It’s something that happily married couples have usually figured out and figured out sooner rather than later.
For instance, they go to the ballet on Friday night to make her happy and then the monster truck rally on Saturday night to make him happy.
No, he doesn’t really want to go to the ballet. No, she doesn’t really want to go to the monster truck rally. For the sake of harmony though, each does something that they don’t exactly want to do in order to get something that they want.
Compromise is also something that most divorced couples probably never did figure out resulting in pretty much everybody involved losing because no one ever wins in a divorce, except maybe the lawyers.
Is this an over simplification? Sure, but it makes a point. Sometimes you have to do some things that you don’t really want to do or everybody loses, like in a divorce.
A good case in point is the current lawsuit that the cities of Corbin and London are involved in regarding London’s attempted annexation of property off Exit 29 in the southern Laurel County/north Corbin area.
Last year London passed an ordinance to annex part of the area, which has sat largely under developed for years because it isn’t in either city limits. Therefore, alcohol can’t be sold at any business built there, such as restaurants.
Corbin sued arguing in part that London was attempting to annex over the top of water and sewer lines, which were paid for by the City Utilities Commission in Corbin.
Since the lawsuit was filed, the Kentucky General Assembly has finally fixed a 1930s era law that prevented Corbin from being able to annex into Laurel County.
The Exit 29 area is Corbin in everything but being part of the official city limits. Homes and businesses there have a Corbin address. The Exit 29 signs say it is Corbin.
If you want a true test on which city this property belongs in, consider that homes and businesses in this area have a Corbin prefix on their phone numbers, and it is long distance to call London from the Exit 29 area.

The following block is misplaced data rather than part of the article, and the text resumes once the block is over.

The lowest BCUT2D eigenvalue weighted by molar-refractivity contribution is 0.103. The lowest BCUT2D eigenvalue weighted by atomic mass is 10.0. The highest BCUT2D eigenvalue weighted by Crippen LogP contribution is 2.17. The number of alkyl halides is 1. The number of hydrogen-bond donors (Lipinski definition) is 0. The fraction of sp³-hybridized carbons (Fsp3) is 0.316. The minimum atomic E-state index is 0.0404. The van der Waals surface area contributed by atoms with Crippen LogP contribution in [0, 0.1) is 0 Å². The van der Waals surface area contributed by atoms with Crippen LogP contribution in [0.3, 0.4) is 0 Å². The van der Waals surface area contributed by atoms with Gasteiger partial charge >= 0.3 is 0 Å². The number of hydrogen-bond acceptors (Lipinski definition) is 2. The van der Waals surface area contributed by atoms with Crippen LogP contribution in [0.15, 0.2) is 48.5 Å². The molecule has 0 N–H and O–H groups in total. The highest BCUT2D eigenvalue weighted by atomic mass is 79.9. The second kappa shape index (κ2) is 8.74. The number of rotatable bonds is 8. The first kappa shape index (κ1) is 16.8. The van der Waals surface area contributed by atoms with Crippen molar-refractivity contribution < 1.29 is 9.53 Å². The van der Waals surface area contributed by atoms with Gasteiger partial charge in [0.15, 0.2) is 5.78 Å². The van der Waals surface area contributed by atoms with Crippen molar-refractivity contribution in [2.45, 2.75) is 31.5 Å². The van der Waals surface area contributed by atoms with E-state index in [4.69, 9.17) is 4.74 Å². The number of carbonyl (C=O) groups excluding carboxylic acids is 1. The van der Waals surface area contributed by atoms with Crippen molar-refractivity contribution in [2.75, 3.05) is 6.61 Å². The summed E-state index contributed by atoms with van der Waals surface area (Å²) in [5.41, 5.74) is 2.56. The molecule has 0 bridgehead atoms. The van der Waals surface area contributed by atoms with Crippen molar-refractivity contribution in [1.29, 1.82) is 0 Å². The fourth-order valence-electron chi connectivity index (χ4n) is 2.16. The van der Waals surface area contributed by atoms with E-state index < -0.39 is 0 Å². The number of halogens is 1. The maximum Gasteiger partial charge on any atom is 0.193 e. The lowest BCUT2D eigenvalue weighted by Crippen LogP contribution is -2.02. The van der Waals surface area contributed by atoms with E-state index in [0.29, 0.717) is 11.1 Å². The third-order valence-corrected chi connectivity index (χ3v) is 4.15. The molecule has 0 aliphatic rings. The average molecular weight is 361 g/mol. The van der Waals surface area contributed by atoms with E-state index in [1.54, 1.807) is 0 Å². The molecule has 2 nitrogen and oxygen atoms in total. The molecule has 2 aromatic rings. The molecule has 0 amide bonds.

Let’s play this lawsuit out to its logical conclusion, and see how the non-compromised version of this scenario works out.
In the coming months, a Laurel circuit judge will likely issue a ruling in the case.
Then the losing party will probably appeal sending the case to the Kentucky Court of Appeals, which probably won’t issue a ruling for about 18 months or so. Then the losing party there will probably appeal the case to the Kentucky Supreme Court where it will sit for another 18 – 24 months before we have a decision.
All the while property at Exit 29 will sit there waiting to be developed with neither city collecting any tax revenue from it, and by the time all is said and done both sides will have spent out about $250,000 each of taxpayer money on attorney fees.
At this point, the cities of Corbin and London need to work out a compromise regarding the Exit 29 area.
There is a pretty easy one to be had too, provided both sides would be willing to pinch their noses, swallow their pride, and just do it.
London agrees to withdraw its annexation ordinance clearing the way for Corbin to annex land in the Exit 29 area, which Corbin should have been able to annex decades ago.
Corbin then agrees to give London 10 percent of the property tax revenue and 10 percent of payroll tax revenue that it receives from property it annexes in southern Laurel County for the next 10 years.
It’s a resolution that nobody will like, but it’s a resolution where everybody gets something positive.
Property owners off Exit 29 benefit by having their property annexed into Corbin opening it up for development, if they so choose.
Corbin wins by growing its city boundaries, and receiving additional tax revenue for an area that its police and fire department will service.
London wins because its gets a nice chunk of revenue that it has to do nothing for, and that it can spend on anything it wants, such as new sidewalks, new parks, or new playground equipment thereby improving the quality of life for London residents.
Taxpayers in Corbin and London both win by not having to spend $500,000 on attorney fees.
The only losers in this compromise scenario are the high-priced lawyers, which in and of itself, is a win in my book.